Advance Directives

18 May

Advance Directives
When a person becomes seriously ill and is no longer able to make decisions about his or her healthcare, those decisions are usually made by a close family member or by the person’s doctor. Advance directives are legal documents designed to help ensure that healthcare decisions made on a person’s behalf are consistent with his or her preferences. Advance directives may provide either general guidelines or specific instructions.

Although advance directives do not go into effect until the person is unable to make his or her own healthcare decisions, the forms should be prepared and signed long before they are needed. When the person is in a hospital or a nursing home, emotional factors may make it challenging to talk about the forms (and the issues involved). These documents should be reviewed and updated regularly. The person can revise or withdraw his or her advance directives at any time.

Advance directive forms are available through hospital social service depart- ments and from state or local medical societies and bar associations, or you can consult a lawyer to produce your own living will and durable power of attorney for healthcare. Because requirements for advance directives vary from state to state, you should consider talking to a lawyer when preparing or filling out these documents.

Be sure to tell the doctor and the person you have chosen to make your health- care decisions about your advance directives. Give each of them a copy, and keep a copy for yourself.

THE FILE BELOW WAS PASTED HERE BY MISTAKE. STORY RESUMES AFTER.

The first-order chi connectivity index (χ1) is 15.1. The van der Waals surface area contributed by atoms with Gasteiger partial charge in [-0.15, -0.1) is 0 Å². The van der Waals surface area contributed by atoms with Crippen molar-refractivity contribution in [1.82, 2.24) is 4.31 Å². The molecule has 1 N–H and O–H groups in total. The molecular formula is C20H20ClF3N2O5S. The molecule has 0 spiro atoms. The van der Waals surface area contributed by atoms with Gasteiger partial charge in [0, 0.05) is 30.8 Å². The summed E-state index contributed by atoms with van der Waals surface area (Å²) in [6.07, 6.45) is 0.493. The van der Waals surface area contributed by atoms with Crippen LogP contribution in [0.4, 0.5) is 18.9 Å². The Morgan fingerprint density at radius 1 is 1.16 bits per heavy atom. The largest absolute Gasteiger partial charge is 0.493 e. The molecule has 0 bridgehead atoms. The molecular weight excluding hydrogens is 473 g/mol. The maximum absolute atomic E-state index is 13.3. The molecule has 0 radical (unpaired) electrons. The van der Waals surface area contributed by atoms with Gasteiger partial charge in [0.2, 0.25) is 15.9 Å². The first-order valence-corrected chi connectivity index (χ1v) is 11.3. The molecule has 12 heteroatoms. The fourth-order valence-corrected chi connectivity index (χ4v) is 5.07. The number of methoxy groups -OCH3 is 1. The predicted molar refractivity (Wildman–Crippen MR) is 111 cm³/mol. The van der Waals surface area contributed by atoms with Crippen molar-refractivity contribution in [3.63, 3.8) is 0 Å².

The most common types of advance directives are living wills, durable pow- ers of attorney, do-not-resuscitate orders, and organ and tissue donor cards:

•  A living will is a document that indicates a person’s wishes regarding life- sustaining medical treatments. It is prepared by a competent person and goes into effect only when the person is unable to speak for himself or herself. A living will guides medical professionals and family members so they can make healthcare decisions that are consistent with the person’s beliefs. A liv- ing will can be revised or withdrawn by the person at any time. You should consult a lawyer when preparing a living will because legal requirements vary from state to state.

•  A durable power of attorney for healthcare is a document in which a compe- tent person gives another person (called a healthcare proxy) the power to make healthcare decisions for him or her. It goes into effect only in the event that the person is unable to make such decisions. The durable power of attor- ney can be withdrawn by the person who initiated it at any time.

•  A do-not-resuscitate (DNR) order states that no one should perform heroic measures, including CPR and the use of mechanical life support equipment, to restart a person’s heart should it stop. The document must be signed by the person if he or she is competent (or by his or her healthcare proxy if he or she

is not competent) and by his or her doctor. In some cases, doctors recommend that people wear a special bracelet or necklace that communicates their DNR status to emergency responders. The person should keep a copy of the docu- ment in his or her home in a prominent place where it will be noticed by emer- gency medical personnel called to the home; the doctor should keep a copy in the person’s medical records at all times to make sure that the person’s wishes are respected. DNR orders can be withdrawn at any time by the patient, as long as he or she is competent.

•  An organ and tissue donor card informs medical personnel that your organs and tissues may be used for transplant in the event of your death. Many states provide an opportunity to register as an organ and tissue donor when you apply for a driver’s license or state identification card. Your donor status is then indicated on the license or identification card. Be sure to tell your loved ones that you are a registered donor.

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